In the second Celydonn series (sequels to The Green Lion Trilogy) they are fuathan, bad fairies if you will. I like writing about fairies. Even the best of them are not nice; they are not benevolent. On occasion they may be extravagently generous. Grateful for small favors, they return them with magnificent gifts and spectacular rewards. But you cannot trust them. Their morality is not our morality, their laws…

Getting hearts racing, an interview with fantasy-romance novelist Suzanne Jackson

Today I'm chatting with Suzanne Jackson, whose debut novel has been picked up by Venus Ascending, a new fantasy/sci-fi romance imprint headed up by Teresa Edgerton. I'm lucky enough to be a critique partner of Sue's, and can confirm that this book is something special with a great, unique world, sumptuous writing, a fantastic female lead, and the so-bad-he's-irresistible Nicholas Jarrett.
So I thought I'd be the first to nab the elusive Suzanne and find out what makes her - and her world - tick.


Firstly, tell us a little about your world, and how you've managed to marry fantasy with romance?

Hi, Jo. Thank you for inviting me onto your blog for my very first interview. I’m thrilled to be able to talk a little bit about my book and characters.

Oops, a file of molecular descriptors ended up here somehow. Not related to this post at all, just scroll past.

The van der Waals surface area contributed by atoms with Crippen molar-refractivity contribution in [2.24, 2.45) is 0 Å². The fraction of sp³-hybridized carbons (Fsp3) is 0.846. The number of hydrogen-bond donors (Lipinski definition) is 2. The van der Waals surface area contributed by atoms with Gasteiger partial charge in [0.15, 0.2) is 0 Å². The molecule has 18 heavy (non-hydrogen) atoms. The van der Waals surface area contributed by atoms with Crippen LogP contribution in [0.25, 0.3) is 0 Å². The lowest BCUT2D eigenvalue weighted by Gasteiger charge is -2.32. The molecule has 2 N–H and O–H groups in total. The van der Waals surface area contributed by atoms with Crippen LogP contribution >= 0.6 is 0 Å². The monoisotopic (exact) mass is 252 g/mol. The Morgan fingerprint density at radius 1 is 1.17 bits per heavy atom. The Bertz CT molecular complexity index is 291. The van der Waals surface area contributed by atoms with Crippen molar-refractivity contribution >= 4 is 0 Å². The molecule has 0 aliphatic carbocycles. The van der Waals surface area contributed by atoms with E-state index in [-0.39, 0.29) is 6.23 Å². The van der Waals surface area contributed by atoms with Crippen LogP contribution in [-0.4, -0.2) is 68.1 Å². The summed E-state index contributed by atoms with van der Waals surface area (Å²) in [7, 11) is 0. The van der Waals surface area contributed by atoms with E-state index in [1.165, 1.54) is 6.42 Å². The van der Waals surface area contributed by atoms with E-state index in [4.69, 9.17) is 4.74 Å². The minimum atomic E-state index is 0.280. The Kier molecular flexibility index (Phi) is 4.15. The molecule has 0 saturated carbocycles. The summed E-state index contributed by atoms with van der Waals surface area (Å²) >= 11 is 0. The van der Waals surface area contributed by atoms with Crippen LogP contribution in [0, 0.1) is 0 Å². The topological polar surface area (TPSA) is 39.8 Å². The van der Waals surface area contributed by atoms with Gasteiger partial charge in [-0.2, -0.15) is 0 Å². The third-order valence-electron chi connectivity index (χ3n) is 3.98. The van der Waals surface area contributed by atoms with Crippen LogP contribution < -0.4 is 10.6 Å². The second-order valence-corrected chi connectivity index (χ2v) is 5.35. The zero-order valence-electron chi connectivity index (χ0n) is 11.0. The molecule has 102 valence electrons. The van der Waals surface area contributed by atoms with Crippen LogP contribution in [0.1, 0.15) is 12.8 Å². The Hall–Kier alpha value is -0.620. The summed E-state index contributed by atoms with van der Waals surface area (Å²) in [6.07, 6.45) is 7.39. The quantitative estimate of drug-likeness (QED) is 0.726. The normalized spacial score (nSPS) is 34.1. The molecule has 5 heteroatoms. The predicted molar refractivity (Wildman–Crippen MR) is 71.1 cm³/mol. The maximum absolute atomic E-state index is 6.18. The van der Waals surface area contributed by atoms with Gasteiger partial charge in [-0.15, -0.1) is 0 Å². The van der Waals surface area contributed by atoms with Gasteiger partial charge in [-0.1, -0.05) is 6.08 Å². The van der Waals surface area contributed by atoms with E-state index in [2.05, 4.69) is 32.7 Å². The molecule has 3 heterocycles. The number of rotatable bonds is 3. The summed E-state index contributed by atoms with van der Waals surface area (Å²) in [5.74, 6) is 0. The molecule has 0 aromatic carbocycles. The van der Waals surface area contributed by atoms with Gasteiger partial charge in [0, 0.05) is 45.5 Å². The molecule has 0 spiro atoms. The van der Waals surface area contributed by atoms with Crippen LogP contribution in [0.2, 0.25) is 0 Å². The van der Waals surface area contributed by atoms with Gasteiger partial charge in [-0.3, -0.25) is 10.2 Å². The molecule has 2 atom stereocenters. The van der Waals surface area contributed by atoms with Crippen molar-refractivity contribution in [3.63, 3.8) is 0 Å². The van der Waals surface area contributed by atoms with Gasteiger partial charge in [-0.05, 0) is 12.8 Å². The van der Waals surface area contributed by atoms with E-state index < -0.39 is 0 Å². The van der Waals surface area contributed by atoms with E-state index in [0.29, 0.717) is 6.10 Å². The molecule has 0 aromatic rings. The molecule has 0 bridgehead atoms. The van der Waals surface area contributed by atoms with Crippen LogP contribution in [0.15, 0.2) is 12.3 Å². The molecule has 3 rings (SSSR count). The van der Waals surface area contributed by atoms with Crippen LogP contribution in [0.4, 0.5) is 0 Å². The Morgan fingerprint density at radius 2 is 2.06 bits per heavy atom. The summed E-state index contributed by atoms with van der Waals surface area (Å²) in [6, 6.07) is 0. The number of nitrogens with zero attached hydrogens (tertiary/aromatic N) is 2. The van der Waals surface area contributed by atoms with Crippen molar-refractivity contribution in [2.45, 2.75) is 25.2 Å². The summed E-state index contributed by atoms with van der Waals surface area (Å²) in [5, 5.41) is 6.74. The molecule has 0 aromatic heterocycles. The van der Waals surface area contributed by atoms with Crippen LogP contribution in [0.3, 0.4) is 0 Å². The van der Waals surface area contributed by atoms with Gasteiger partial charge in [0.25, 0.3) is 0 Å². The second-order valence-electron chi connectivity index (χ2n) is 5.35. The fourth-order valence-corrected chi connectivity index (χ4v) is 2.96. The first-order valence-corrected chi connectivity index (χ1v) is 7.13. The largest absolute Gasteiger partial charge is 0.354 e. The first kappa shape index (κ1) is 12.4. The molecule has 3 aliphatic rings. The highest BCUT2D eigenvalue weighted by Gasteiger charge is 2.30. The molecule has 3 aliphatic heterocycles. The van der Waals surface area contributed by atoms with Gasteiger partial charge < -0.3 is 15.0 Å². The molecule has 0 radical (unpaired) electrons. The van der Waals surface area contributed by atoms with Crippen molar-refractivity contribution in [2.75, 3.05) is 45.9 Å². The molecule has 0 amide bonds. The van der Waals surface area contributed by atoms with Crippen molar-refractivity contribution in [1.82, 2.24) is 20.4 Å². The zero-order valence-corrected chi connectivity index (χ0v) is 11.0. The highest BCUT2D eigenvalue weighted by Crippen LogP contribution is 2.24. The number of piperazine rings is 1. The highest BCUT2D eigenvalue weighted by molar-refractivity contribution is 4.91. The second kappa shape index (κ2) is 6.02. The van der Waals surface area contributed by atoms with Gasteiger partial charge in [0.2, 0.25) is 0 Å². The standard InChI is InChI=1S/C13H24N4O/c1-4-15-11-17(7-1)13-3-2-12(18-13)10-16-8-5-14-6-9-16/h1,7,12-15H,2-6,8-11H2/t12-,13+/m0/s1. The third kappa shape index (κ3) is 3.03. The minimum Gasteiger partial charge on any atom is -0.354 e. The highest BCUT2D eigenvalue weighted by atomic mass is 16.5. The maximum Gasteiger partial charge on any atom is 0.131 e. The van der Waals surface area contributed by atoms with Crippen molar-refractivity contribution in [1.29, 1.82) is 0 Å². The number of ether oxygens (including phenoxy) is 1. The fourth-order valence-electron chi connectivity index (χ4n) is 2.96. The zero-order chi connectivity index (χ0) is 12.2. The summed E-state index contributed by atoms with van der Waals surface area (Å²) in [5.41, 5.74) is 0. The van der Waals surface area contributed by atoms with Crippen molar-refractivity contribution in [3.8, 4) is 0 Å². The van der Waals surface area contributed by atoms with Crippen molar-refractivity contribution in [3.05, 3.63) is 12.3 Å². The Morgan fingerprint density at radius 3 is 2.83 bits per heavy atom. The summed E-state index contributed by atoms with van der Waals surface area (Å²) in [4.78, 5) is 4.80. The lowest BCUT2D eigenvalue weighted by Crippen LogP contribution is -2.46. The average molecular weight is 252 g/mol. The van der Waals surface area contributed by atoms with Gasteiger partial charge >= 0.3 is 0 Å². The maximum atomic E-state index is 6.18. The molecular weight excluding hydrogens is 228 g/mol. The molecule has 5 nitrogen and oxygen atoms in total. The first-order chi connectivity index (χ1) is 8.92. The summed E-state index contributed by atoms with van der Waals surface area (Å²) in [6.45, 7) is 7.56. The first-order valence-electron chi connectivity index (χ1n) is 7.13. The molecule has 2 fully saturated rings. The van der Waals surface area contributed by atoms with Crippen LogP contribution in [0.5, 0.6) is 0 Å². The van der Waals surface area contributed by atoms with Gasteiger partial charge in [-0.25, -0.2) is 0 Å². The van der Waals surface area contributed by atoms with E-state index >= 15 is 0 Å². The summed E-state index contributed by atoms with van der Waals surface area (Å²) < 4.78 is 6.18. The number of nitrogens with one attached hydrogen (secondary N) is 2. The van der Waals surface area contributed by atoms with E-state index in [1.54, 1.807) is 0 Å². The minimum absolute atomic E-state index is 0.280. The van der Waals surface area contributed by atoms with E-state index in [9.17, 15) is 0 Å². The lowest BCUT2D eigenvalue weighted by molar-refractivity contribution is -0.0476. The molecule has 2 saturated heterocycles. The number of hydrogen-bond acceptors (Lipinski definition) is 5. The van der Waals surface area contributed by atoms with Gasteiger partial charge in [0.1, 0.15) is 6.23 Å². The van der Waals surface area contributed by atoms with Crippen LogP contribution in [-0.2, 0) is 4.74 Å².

The Beguiler is set in a fantasy world similar in many ways to Georgian England. Many people are superstitious, with goo…


This week a theme has emerged over my conversations and interactions, almost organically. That theme is about communities and how they can give a voice and strength to the individuals within it. I’m a member of a range of writing communities. Some, such as Women Aloud and the SFFchronicles, I’m pretty central to. Some, less so:
Despite having a reputation for writing some dark scenes, my work isn’t dark enough to be classed as grimdark*. And I don’t read a whole heap of Grimdark books (the odd one slips through my eclectic book-selection part of my brain, but so does the odd macho-man romance.) But I like the Grimdark community grimdark fiction readers & writers – they’re funny and warm (I know, I know, they really need to up their grim credentials) and very welcoming. And moderated as tightly as a group needs to be. So, I hang around and post the odd comment and chat with the odd member – not that they’re all odd, of course – and that’s as far as it needs to go. The group have …